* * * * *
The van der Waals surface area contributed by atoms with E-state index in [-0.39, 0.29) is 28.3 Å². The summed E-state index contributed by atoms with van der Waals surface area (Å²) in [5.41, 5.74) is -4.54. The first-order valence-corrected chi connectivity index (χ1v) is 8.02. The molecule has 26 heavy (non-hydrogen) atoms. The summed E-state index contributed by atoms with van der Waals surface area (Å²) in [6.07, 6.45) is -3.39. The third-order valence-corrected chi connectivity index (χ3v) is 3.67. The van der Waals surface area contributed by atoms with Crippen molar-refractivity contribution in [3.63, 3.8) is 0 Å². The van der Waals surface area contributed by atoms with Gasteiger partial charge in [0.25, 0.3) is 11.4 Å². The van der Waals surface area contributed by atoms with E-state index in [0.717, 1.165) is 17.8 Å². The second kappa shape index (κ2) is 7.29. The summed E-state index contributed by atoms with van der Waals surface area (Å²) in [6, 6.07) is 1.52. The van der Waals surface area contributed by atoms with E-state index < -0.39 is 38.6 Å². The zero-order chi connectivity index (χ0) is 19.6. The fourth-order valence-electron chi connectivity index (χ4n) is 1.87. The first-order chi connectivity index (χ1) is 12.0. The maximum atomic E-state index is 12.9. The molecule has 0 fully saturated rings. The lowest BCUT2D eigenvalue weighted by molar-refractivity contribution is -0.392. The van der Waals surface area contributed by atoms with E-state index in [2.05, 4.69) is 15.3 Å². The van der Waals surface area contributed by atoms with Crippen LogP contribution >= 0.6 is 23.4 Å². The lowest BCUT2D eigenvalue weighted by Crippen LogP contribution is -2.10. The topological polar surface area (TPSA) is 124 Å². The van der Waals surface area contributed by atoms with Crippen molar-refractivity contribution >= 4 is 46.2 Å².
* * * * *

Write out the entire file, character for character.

The van der Waals surface area contributed by atoms with E-state index in [-0.39, 0.29) is 28.3 Å². The summed E-state index contributed by atoms with van der Waals surface area (Å²) in [5.41, 5.74) is -4.54. The first-order valence-corrected chi connectivity index (χ1v) is 8.02. The molecule has 26 heavy (non-hydrogen) atoms. The summed E-state index contributed by atoms with van der Waals surface area (Å²) in [6.07, 6.45) is -3.39. The third-order valence-corrected chi connectivity index (χ3v) is 3.67. The van der Waals surface area contributed by atoms with Crippen molar-refractivity contribution in [3.63, 3.8) is 0 Å². The van der Waals surface area contributed by atoms with Gasteiger partial charge in [0.25, 0.3) is 11.4 Å². The van der Waals surface area contributed by atoms with E-state index in [0.717, 1.165) is 17.8 Å². The second kappa shape index (κ2) is 7.29. The summed E-state index contributed by atoms with van der Waals surface area (Å²) in [6, 6.07) is 1.52. The van der Waals surface area contributed by atoms with E-state index < -0.39 is 38.6 Å². The zero-order chi connectivity index (χ0) is 19.6. The fourth-order valence-electron chi connectivity index (χ4n) is 1.87. The first-order chi connectivity index (χ1) is 12.0. The maximum atomic E-state index is 12.9. The molecule has 0 fully saturated rings. The lowest BCUT2D eigenvalue weighted by molar-refractivity contribution is -0.392. The van der Waals surface area contributed by atoms with E-state index in [2.05, 4.69) is 15.3 Å². The van der Waals surface area contributed by atoms with Crippen LogP contribution >= 0.6 is 23.4 Å². The lowest BCUT2D eigenvalue weighted by Crippen LogP contribution is -2.10. The topological polar surface area (TPSA) is 124 Å². The van der Waals surface area contributed by atoms with Crippen molar-refractivity contribution >= 4 is 46.2 Å².